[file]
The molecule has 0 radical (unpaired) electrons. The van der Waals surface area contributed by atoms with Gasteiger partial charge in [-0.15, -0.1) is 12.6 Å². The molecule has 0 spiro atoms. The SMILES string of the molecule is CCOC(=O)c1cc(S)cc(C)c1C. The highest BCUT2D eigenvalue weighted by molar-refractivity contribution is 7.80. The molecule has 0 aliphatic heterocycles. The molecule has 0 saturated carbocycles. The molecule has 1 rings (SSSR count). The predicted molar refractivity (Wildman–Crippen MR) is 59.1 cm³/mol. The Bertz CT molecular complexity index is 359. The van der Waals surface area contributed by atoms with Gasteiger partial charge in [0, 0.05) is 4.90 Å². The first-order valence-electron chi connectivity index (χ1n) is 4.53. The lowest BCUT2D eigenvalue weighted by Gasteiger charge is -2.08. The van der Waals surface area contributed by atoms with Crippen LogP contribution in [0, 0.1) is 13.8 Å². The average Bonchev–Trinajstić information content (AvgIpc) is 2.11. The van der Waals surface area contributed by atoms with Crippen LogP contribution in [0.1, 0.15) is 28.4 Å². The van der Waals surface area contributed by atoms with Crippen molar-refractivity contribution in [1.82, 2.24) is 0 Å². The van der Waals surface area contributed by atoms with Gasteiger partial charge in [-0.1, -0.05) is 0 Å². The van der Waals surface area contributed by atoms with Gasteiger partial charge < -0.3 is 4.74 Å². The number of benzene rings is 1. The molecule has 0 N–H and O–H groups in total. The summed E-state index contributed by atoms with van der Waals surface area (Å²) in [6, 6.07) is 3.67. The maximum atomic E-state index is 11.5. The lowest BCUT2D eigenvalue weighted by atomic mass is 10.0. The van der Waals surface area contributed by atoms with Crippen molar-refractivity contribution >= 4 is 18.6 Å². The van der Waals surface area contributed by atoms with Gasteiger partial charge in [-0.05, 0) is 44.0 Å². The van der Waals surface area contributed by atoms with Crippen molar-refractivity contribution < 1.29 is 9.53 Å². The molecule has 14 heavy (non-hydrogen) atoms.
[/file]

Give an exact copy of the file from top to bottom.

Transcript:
The molecule has 0 radical (unpaired) electrons. The van der Waals surface area contributed by atoms with Gasteiger partial charge in [-0.15, -0.1) is 12.6 Å². The molecule has 0 spiro atoms. The SMILES string of the molecule is CCOC(=O)c1cc(S)cc(C)c1C. The highest BCUT2D eigenvalue weighted by molar-refractivity contribution is 7.80. The molecule has 0 aliphatic heterocycles. The molecule has 0 saturated carbocycles. The molecule has 1 rings (SSSR count). The predicted molar refractivity (Wildman–Crippen MR) is 59.1 cm³/mol. The Bertz CT molecular complexity index is 359. The van der Waals surface area contributed by atoms with Gasteiger partial charge in [0, 0.05) is 4.90 Å². The first-order valence-electron chi connectivity index (χ1n) is 4.53. The lowest BCUT2D eigenvalue weighted by Gasteiger charge is -2.08. The van der Waals surface area contributed by atoms with Crippen LogP contribution in [0, 0.1) is 13.8 Å². The average Bonchev–Trinajstić information content (AvgIpc) is 2.11. The van der Waals surface area contributed by atoms with Crippen LogP contribution in [0.1, 0.15) is 28.4 Å². The van der Waals surface area contributed by atoms with Crippen molar-refractivity contribution in [1.82, 2.24) is 0 Å². The van der Waals surface area contributed by atoms with Gasteiger partial charge in [-0.1, -0.05) is 0 Å². The van der Waals surface area contributed by atoms with Gasteiger partial charge < -0.3 is 4.74 Å². The number of benzene rings is 1. The molecule has 0 N–H and O–H groups in total. The summed E-state index contributed by atoms with van der Waals surface area (Å²) in [6, 6.07) is 3.67. The maximum atomic E-state index is 11.5. The lowest BCUT2D eigenvalue weighted by atomic mass is 10.0. The van der Waals surface area contributed by atoms with Crippen molar-refractivity contribution >= 4 is 18.6 Å². The van der Waals surface area contributed by atoms with Gasteiger partial charge in [-0.05, 0) is 44.0 Å². The van der Waals surface area contributed by atoms with Crippen molar-refractivity contribution < 1.29 is 9.53 Å². The molecule has 14 heavy (non-hydrogen) atoms.